The Paper Kites
What’s your name then? Oh. And the name of your band…
“Samuel, and my band is called The Paper Kites.”
And what do you do?
“I play a bit of banjo, a bit of guitar and do a bit of singing.”
When did you start doing that?
“I don’t think there’s a particular defining moment when you start singing; you sort of just grow up with it. I picked up a guitar when I was twelve because I saw a girl on a hammock playing it and thought she looked cool. Banjo is only a recent development in my musical adventure; I only picked it up this year after watching Deliverance, but it’s a fun little instrument. I’m no banjo master though.”
Why did you start doing that?
“I guess in terms of singing, my parents put us kids in a lot of horrible local Christmas musicals, so that’s where it started… but even through high school I was always a guitarist first and singer second and never took it that seriously. I grew up thinking that it was cooler to rock out than to be a good singer. Then at one point, a respected frontman I knew told me that all he ever tried to do at a show was sing as well as he could. He said that’s all that mattered and when you can silence a room you’ll know you’re doing it right. Things kind of clicked from there and since then that’s kind of stuck with me.”
Do you think you’re good at doing that?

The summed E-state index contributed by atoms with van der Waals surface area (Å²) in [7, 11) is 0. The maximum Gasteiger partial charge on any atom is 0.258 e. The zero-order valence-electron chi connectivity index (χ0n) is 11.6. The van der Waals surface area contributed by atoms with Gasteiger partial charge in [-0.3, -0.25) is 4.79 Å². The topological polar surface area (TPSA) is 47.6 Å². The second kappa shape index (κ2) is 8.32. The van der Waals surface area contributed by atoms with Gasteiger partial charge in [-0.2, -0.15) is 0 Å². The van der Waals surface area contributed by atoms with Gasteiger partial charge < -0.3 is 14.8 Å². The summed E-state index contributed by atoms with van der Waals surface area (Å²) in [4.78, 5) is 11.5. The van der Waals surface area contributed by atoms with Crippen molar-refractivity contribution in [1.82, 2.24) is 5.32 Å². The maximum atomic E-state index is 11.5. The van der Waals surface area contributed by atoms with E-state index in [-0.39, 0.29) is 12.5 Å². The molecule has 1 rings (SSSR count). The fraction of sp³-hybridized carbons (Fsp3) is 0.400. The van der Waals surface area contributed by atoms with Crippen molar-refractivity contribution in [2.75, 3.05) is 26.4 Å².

“Well, people seem to listen to us when we’re playing? Maybe that’s because we’ve had really polite crowds in Melbourne.”
If you weren’t doing that, what would you be doing?
“Actually I used to look after kids at an after school care, and this one little chubby boy would always poo in really strange places and it was horrible. I’d probably still be working there. Actually, nah.”
What makes you happiest about what you’re doing?
“I think the greatest thing for me about this band is having a whole bunch of people come along because they genuinely love the music we make and, more than that, they respect it enough to fall completely silent. I think that’s amazing.”
And what makes you unhappiest about what you’re doing?
“There are very few bad things about playing music. I guess though, at the same time it’s a very tough industry and we’ve all played in bands in the past and know how hard you have to work to do well. So if your focus is purely on ‘making it’ you’ll have a tough time. We do it for the love of it but it’s an easy thing to get caught up in.”
What’s you proudest moment of doing what you do?
“It’s the first band I’ve ever played in that my parents dig.”
And your least proud?
“I spilt a beer at the Northcote Social Club and never told anyone it was me.”
When are you doing your thing next?
“At The Corner Hotel on Monday December 20.”